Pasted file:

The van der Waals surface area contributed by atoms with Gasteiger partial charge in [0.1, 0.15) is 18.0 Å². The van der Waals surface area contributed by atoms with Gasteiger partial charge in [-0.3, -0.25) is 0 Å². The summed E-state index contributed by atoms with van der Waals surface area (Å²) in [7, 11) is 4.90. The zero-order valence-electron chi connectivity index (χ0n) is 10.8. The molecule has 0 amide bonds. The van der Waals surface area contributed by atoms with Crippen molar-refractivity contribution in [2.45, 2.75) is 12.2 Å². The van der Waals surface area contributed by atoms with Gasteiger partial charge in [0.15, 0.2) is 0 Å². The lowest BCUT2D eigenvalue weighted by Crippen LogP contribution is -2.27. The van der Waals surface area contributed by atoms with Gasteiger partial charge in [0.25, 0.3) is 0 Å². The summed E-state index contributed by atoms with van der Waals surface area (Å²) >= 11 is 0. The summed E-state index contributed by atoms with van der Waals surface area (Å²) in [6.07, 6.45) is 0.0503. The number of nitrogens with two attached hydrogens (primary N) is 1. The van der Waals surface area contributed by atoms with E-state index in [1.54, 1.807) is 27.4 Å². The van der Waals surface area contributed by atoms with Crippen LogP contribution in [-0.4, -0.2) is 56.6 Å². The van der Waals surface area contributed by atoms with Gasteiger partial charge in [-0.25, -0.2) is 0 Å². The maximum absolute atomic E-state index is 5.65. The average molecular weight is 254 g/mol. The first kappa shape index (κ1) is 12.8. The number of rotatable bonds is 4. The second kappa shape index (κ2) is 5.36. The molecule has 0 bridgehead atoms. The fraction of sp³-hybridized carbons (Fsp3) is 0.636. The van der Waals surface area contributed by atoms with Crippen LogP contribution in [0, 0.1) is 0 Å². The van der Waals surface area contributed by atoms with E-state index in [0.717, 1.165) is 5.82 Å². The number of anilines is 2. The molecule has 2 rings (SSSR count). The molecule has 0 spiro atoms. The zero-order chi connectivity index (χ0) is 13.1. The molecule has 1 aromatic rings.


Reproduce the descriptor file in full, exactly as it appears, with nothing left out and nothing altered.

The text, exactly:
The van der Waals surface area contributed by atoms with Gasteiger partial charge in [0.1, 0.15) is 18.0 Å². The van der Waals surface area contributed by atoms with Gasteiger partial charge in [-0.3, -0.25) is 0 Å². The summed E-state index contributed by atoms with van der Waals surface area (Å²) in [7, 11) is 4.90. The zero-order valence-electron chi connectivity index (χ0n) is 10.8. The molecule has 0 amide bonds. The van der Waals surface area contributed by atoms with Crippen molar-refractivity contribution in [2.45, 2.75) is 12.2 Å². The van der Waals surface area contributed by atoms with Gasteiger partial charge in [0.15, 0.2) is 0 Å². The lowest BCUT2D eigenvalue weighted by Crippen LogP contribution is -2.27. The van der Waals surface area contributed by atoms with Gasteiger partial charge in [0.25, 0.3) is 0 Å². The summed E-state index contributed by atoms with van der Waals surface area (Å²) >= 11 is 0. The summed E-state index contributed by atoms with van der Waals surface area (Å²) in [6.07, 6.45) is 0.0503. The number of nitrogens with two attached hydrogens (primary N) is 1. The van der Waals surface area contributed by atoms with E-state index in [1.54, 1.807) is 27.4 Å². The van der Waals surface area contributed by atoms with Crippen LogP contribution in [-0.4, -0.2) is 56.6 Å². The van der Waals surface area contributed by atoms with Gasteiger partial charge in [-0.25, -0.2) is 0 Å². The maximum absolute atomic E-state index is 5.65. The average molecular weight is 254 g/mol. The first kappa shape index (κ1) is 12.8. The number of rotatable bonds is 4. The second kappa shape index (κ2) is 5.36. The molecule has 0 bridgehead atoms. The fraction of sp³-hybridized carbons (Fsp3) is 0.636. The van der Waals surface area contributed by atoms with Crippen LogP contribution in [0, 0.1) is 0 Å². The van der Waals surface area contributed by atoms with E-state index in [0.717, 1.165) is 5.82 Å². The number of anilines is 2. The molecule has 2 rings (SSSR count). The molecule has 0 spiro atoms. The zero-order chi connectivity index (χ0) is 13.1. The molecule has 1 aromatic rings.